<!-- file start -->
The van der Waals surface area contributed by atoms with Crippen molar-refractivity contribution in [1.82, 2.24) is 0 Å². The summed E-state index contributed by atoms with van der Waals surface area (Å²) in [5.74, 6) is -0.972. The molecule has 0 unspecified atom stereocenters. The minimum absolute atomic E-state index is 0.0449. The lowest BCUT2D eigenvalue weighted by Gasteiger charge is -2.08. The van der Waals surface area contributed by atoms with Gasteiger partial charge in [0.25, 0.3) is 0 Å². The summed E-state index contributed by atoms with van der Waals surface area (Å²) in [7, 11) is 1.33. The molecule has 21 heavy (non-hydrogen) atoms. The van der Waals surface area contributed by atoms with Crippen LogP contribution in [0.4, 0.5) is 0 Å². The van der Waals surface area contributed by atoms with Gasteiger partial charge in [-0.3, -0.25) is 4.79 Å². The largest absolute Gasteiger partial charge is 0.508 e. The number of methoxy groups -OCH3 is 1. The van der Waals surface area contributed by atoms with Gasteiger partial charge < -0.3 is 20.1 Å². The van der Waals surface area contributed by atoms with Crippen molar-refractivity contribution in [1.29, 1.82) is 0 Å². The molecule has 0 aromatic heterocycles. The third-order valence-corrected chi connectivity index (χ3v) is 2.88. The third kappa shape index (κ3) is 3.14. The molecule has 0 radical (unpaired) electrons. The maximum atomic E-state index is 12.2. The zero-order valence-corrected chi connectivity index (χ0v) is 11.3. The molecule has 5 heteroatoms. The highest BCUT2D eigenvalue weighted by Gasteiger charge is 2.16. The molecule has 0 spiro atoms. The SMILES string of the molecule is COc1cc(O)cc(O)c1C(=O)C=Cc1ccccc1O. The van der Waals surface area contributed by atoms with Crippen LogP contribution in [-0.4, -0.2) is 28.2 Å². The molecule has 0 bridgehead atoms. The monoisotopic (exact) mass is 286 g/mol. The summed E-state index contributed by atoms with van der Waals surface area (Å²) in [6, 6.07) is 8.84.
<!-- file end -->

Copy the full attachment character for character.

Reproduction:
The van der Waals surface area contributed by atoms with Crippen molar-refractivity contribution in [1.82, 2.24) is 0 Å². The summed E-state index contributed by atoms with van der Waals surface area (Å²) in [5.74, 6) is -0.972. The molecule has 0 unspecified atom stereocenters. The minimum absolute atomic E-state index is 0.0449. The lowest BCUT2D eigenvalue weighted by Gasteiger charge is -2.08. The van der Waals surface area contributed by atoms with Gasteiger partial charge in [0.25, 0.3) is 0 Å². The summed E-state index contributed by atoms with van der Waals surface area (Å²) in [7, 11) is 1.33. The molecule has 21 heavy (non-hydrogen) atoms. The van der Waals surface area contributed by atoms with Crippen LogP contribution in [0.4, 0.5) is 0 Å². The van der Waals surface area contributed by atoms with Gasteiger partial charge in [-0.3, -0.25) is 4.79 Å². The largest absolute Gasteiger partial charge is 0.508 e. The number of methoxy groups -OCH3 is 1. The van der Waals surface area contributed by atoms with Gasteiger partial charge < -0.3 is 20.1 Å². The van der Waals surface area contributed by atoms with Crippen molar-refractivity contribution in [1.29, 1.82) is 0 Å². The molecule has 0 aromatic heterocycles. The third-order valence-corrected chi connectivity index (χ3v) is 2.88. The third kappa shape index (κ3) is 3.14. The molecule has 0 radical (unpaired) electrons. The maximum atomic E-state index is 12.2. The zero-order valence-corrected chi connectivity index (χ0v) is 11.3. The molecule has 5 heteroatoms. The highest BCUT2D eigenvalue weighted by Gasteiger charge is 2.16. The molecule has 0 spiro atoms. The SMILES string of the molecule is COc1cc(O)cc(O)c1C(=O)C=Cc1ccccc1O. The van der Waals surface area contributed by atoms with Crippen LogP contribution in [-0.4, -0.2) is 28.2 Å². The molecule has 0 bridgehead atoms. The monoisotopic (exact) mass is 286 g/mol. The summed E-state index contributed by atoms with van der Waals surface area (Å²) in [6, 6.07) is 8.84.